About SPIRO:

Environmental Design Image Database of the
Architecture Visual Resources Library,
University of California, Berkeley

  1. Introduction
  2. Project Goals
  3. Database Design
  4. Web and Database Connectivity
  5. Online Cataloging
  6. Label Formatting & Printing
  7. Digitizing Images
  8. Digital Storage
  9. Public Access to SPIRO & Copyright
  10. Impact on Internal Procedures
  11. Access to AVRL & Its Collections
  12. Circulation of Slides
  13. Administration
  14. Bibliography
1. Introduction:
SPIRO is the visual online public access catalog to the 35mm slide collection of the Architecture Visual Resources Library (AVRL) at the University of California at Berkeley. The collection numbers over 250,000 slides and 20,000 photographs. SPIRO content is the responsibility of AVRL, while programming and system support is provided by UC Berkeley's Museum Informatics Project (MIP). SPIRO was named in honor of the late architectural historian Professor Emeritus Spiro Kostof, and stands for "Slide and Photograph Image Retrieval Online. SPIRO is freely available on the World Wide Web.

SPIRO permits access to the collection by seven access points which may be used independently or in combination:
  • historical period;
  • place;
  • personal name;
  • object name;
  • subject terms
  • source of image;
  • image identification number.

    Six of the seven fields have scrollable look-up tables. (The exception is the image id.) Use of the look-up tables are an integral part of any SPIRO search. SPIRO is not a keyword or natural language search engine. Because it is a database, patrons must enter the actual form of data in the correct box. The look-up tables display precise data values, or actual database content, to assist patrons use correct retrieval protocols. Digital images, or visual surrogates of the slides, help users identify the exact images for which they are searching.

    As of January 2004, SPIRO contained over 63,000 records linked to images, approximately 20% of AVRL's total slide collection. Thirty-three percent (33%) of the images in SPIRO come from images in books. These are produced in-house by copy stand photography under the fair use and educational copying provisions of the U.S. Copyright Law. Eleven percent (11%) of the images in SPIRO derive from copy stand photography from periodicals, also produced in-house. Thirty-eight percent (38%) of the images are donor- supplied, and eighteen percent (18%) are purchased from commercial slide vendors.

    Sybase is the relational database management system used for cataloging SPIRO records. Custom software named "slidedb", developed by UC Berkeley's Museum Informatics Project (MIP) permits online cataloging of the visual records into the Sybase database. Trained permanent staff catalog slides directly on-line. A long-anticipated Java version of SPIRO is on hold, pending campus planning.

    It is anticipated that, in the future, digital images from SPIRO will be projected directly into classrooms. For the present, however, SPIRO serves as the visual catalog to AVRL's collection. It is also a rich repository of digital images for PowerPoint presentations. Faculty and students on the UC Berkeley electronic domain are able to download large SPIRO jpeg images for use in PowerPoint presentations. Resizing and color correction of the large jpeg images is generally not necessary.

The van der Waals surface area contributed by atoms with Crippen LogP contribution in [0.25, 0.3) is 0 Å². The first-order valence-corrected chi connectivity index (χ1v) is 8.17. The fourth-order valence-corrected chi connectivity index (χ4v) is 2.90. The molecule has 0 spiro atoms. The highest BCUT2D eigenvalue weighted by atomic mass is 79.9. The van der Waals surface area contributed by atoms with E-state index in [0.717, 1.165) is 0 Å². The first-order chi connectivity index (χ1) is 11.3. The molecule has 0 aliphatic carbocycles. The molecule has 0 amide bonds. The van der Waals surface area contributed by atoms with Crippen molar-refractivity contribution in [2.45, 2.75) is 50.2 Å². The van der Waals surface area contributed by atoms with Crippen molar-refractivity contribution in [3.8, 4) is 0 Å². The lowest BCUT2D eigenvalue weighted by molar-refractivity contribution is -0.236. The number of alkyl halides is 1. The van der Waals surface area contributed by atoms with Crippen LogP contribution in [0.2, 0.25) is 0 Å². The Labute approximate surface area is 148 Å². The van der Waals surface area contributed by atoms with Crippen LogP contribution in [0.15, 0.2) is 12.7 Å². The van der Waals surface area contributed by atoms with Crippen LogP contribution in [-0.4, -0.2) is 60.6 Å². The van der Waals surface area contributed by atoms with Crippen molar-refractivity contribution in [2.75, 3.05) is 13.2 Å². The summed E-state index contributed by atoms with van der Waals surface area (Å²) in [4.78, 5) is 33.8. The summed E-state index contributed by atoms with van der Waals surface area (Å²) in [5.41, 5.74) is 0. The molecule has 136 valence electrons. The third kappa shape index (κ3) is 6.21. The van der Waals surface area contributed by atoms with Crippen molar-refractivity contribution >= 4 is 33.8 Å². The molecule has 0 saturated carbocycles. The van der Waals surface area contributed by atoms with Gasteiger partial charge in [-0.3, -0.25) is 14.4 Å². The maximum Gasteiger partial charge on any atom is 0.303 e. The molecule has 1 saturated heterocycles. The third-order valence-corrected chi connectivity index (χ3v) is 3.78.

2. Project Goals:
    University goals in partnering campus image and object collections with MIP were to permit online access to the diverse holdings of the University's numerous image and object collections. With online public access, images and objects can be made available to the entire academic community, permitting both access and preservation simultaneously. Access to and retrievability from complex, valuable, high use, and/or rare collections through multiple access points was another goal. A local AVRL goal was to facilitate faculty and student lecture preparation, including the provision of remote access from their homes and offices by providing visual representations of slides.

    Future desired improvements for SPIRO include
  • image sequencing for lectures, or soft-light box capability;
  • save list or portfolio creation;
  • direct searching from the look-up tables, eg, clicking on hot linked items rather than copying and pasting from look-up tables
  • perhaps automated barcoded circulation

    3. Database Design:
    AVRL's database structure was created by Librarian Maryly Snow after analyzing a variety of data structures and data types. In-depth experience with patron queries, original cataloging and subject indexing processes constituted the critical foundation for the structural and content design of the database. Additional data requirements were also identified. Both MARC and AACR2 were reviewed, so that the image database could contribute to the development of national image documentation standards. Another goal was to create an image database feasible and worthy of linking to a major bibliographic utility such as Melvyl or Gladis. Database support for online authority work and subject indexing were built into the database design from inception. Highest standards of image identification, description, and classification were sought to maintain par with traditional bibliographic protocols. Online cataloging and database design was approached with the belief that copystand photography images should be cataloged with the same documentation rigor paid to bibliographic materials and archival images.

    The result was a database structure of 195 data elements organized into 47 tables, vetted by John Ober. MIP programmer Steve Jacobson then implemented the tables in a relational database management system. Jacobson also developed the catalogers' database input program, "slidedb". Only minor modifications have been made to the program over the years. A hard copy of the database manual is available for short-term loan. Approximately forty of the fields are used in the course of normal online authority work, cataloging, and indexing.